A spouse on your payroll can reap benefits

Q I have a private businesses. My wife volunteers to help me part time. Is it better to pay her a salary so she can build up Social Security or to pay her nothing and have a larger income on my part?

Phil, via e-mail

A "If she just needs a few [fiscal] quarters to qualify for Social Security," then put her on payroll, says David Bendix, president of Bendix Financial Group, in Garden City, N.Y.

But if she needs far more quarters, you must weigh the advantages of putting her on the payroll against the profits you might make if you instead took the amount of her salary and invested it in the stock and bond markets."

If you put her on the payroll, says Mr. Bendix, you can create a medical plan for her and deduct it from the business. (The plan could cover her entire family, which just happens to include you.)

You could also set up a retirement plan for her, which would give her more tax-deferred savings than through a spousal IRA.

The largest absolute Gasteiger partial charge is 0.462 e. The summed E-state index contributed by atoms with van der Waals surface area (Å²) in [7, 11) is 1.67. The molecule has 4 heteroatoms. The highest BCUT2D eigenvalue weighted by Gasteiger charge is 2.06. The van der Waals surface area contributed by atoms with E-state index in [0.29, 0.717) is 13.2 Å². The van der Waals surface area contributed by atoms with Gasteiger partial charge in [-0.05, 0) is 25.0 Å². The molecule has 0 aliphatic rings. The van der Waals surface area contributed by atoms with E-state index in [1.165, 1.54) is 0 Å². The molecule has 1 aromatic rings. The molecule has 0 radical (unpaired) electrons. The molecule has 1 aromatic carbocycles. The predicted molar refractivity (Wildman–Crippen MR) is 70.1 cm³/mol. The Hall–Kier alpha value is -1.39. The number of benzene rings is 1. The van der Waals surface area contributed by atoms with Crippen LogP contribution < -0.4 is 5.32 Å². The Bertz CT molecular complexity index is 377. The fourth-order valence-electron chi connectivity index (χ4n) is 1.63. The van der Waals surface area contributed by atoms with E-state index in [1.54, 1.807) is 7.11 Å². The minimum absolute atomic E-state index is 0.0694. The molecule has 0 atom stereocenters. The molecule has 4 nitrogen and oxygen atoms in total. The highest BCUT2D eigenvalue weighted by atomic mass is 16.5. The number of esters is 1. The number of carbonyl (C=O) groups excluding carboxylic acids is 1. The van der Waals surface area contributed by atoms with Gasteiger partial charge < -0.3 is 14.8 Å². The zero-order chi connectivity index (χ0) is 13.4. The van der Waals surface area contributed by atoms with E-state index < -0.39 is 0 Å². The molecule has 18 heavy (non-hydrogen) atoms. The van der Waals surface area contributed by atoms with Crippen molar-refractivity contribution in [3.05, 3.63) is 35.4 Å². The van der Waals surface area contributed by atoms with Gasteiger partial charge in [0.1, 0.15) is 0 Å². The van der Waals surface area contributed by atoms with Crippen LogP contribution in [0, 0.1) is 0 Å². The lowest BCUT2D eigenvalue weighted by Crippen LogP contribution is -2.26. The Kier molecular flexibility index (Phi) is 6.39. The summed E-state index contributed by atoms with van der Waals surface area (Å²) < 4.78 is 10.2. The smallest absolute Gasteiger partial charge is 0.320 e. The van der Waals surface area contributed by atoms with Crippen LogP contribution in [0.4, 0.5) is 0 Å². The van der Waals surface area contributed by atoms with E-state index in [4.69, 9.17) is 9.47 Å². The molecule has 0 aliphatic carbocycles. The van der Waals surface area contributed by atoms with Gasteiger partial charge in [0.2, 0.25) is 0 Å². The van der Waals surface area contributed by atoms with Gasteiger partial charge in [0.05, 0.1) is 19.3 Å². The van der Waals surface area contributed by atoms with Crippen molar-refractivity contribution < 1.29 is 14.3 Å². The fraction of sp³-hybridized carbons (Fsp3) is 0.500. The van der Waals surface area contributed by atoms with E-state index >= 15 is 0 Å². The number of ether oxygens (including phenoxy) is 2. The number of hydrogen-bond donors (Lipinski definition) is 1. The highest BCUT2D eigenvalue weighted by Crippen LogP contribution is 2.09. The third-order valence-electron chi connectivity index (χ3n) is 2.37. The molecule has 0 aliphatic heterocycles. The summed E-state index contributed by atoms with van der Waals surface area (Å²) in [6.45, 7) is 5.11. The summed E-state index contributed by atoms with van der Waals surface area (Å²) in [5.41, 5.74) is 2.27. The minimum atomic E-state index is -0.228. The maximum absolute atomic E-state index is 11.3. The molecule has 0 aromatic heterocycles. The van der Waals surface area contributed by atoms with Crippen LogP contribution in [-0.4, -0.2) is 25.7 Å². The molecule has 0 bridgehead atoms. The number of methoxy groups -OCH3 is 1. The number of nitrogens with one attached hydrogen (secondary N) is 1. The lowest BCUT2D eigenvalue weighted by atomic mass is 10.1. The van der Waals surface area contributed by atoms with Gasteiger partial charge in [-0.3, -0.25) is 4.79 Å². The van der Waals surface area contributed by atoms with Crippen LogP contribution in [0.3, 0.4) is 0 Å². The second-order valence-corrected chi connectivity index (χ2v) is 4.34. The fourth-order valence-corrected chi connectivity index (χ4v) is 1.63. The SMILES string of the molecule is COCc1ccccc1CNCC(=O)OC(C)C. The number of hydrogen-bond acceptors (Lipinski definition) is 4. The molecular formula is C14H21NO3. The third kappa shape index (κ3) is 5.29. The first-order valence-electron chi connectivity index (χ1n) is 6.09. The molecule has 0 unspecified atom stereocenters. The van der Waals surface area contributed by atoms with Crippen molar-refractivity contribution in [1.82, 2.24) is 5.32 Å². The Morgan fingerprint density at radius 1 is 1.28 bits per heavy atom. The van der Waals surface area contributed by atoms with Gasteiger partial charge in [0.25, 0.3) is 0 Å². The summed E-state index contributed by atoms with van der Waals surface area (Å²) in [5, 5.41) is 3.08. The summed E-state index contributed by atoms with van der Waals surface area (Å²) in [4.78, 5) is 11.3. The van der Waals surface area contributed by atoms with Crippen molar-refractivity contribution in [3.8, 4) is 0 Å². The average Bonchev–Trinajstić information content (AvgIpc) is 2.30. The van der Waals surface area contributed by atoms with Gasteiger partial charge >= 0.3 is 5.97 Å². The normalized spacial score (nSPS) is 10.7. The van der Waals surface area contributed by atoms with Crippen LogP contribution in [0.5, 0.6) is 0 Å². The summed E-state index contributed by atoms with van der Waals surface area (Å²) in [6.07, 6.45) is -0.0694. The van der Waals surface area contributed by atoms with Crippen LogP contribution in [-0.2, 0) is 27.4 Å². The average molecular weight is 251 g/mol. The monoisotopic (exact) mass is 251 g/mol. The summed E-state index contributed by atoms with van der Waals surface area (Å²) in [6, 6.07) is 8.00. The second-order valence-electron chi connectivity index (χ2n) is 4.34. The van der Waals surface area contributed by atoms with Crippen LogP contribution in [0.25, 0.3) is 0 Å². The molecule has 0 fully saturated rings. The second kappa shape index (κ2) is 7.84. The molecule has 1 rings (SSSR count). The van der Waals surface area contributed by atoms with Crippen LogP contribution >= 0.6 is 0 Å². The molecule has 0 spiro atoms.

But you will also have bookkeeping and administrative costs, and you will have to pay FICA (Social Security) contributions.

"Weigh the pros and cons carefully and see if you come out ahead," says Bendix.

Q I have a very small IRA with Pax World that was funded with money rolled over from a 401(k)retirement account. Can I now roll another small 401(k) plan (from another former job) into the same account?

J.C., Los Angeles

A According to a spokesman for Pax World, "yes, mail it along." Just make certain that you send it to your account as a rollover IRA.

If you take possession of the funds in the account, you could incur a tax penalty, as well as having to pay taxes on both your original contributions and earnings.

Q What is the most popular type of contributory retirement plan? I read accounts about so many different plans.

M.J., New York

A According to Ric Edelman, author of "The Truth About Money," (Harper Business), the 401(k) plan is offered by more companies than any other type of retirement plan.

Questions about finances? Write:

Guy Halverson

The Christian Science Monitor

500 Fifth Ave., Suite 1845

New York, NY 10110


(c) Copyright 2000. The Christian Science Publishing Society

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